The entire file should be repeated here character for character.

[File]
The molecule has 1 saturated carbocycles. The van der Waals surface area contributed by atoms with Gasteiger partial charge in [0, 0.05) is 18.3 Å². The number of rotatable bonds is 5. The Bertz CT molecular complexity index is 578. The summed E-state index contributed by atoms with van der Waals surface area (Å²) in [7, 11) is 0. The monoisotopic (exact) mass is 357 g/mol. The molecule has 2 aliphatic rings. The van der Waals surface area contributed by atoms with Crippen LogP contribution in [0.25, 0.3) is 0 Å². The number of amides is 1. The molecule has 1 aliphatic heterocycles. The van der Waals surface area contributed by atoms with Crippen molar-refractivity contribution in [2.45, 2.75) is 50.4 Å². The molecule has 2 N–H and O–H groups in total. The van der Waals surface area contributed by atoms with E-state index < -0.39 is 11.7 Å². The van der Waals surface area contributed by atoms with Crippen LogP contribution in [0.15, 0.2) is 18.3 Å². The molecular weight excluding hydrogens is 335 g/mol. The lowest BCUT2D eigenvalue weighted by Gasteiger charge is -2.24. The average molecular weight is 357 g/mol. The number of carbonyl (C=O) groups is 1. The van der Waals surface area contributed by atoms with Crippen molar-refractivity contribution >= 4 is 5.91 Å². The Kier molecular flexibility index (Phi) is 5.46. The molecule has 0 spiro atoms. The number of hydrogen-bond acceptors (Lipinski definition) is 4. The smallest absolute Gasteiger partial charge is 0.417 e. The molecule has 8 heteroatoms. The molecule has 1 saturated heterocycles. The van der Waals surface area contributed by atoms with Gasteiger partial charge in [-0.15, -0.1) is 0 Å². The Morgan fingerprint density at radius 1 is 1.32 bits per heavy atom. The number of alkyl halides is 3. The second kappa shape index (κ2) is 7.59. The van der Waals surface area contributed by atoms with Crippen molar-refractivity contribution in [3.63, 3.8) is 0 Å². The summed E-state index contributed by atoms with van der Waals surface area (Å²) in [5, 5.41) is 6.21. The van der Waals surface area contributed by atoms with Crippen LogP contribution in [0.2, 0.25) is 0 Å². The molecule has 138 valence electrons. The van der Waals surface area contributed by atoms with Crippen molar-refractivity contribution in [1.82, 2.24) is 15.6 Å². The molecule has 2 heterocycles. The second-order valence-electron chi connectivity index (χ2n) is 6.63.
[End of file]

The molecule has 1 saturated carbocycles. The van der Waals surface area contributed by atoms with Gasteiger partial charge in [0, 0.05) is 18.3 Å². The number of rotatable bonds is 5. The Bertz CT molecular complexity index is 578. The summed E-state index contributed by atoms with van der Waals surface area (Å²) in [7, 11) is 0. The monoisotopic (exact) mass is 357 g/mol. The molecule has 2 aliphatic rings. The van der Waals surface area contributed by atoms with Crippen LogP contribution in [0.25, 0.3) is 0 Å². The number of amides is 1. The molecule has 1 aliphatic heterocycles. The van der Waals surface area contributed by atoms with Crippen molar-refractivity contribution in [2.45, 2.75) is 50.4 Å². The molecule has 2 N–H and O–H groups in total. The van der Waals surface area contributed by atoms with E-state index < -0.39 is 11.7 Å². The van der Waals surface area contributed by atoms with Crippen LogP contribution in [0.15, 0.2) is 18.3 Å². The molecular weight excluding hydrogens is 335 g/mol. The lowest BCUT2D eigenvalue weighted by Gasteiger charge is -2.24. The average molecular weight is 357 g/mol. The number of carbonyl (C=O) groups is 1. The van der Waals surface area contributed by atoms with Crippen molar-refractivity contribution >= 4 is 5.91 Å². The Kier molecular flexibility index (Phi) is 5.46. The molecule has 0 spiro atoms. The number of hydrogen-bond acceptors (Lipinski definition) is 4. The smallest absolute Gasteiger partial charge is 0.417 e. The molecule has 8 heteroatoms. The molecule has 1 saturated heterocycles. The van der Waals surface area contributed by atoms with Gasteiger partial charge in [-0.15, -0.1) is 0 Å². The Morgan fingerprint density at radius 1 is 1.32 bits per heavy atom. The number of alkyl halides is 3. The second kappa shape index (κ2) is 7.59. The van der Waals surface area contributed by atoms with Crippen molar-refractivity contribution in [3.63, 3.8) is 0 Å². The summed E-state index contributed by atoms with van der Waals surface area (Å²) in [5, 5.41) is 6.21. The van der Waals surface area contributed by atoms with Crippen LogP contribution in [0.2, 0.25) is 0 Å². The molecule has 138 valence electrons. The van der Waals surface area contributed by atoms with Crippen molar-refractivity contribution in [1.82, 2.24) is 15.6 Å². The molecule has 2 heterocycles. The second-order valence-electron chi connectivity index (χ2n) is 6.63.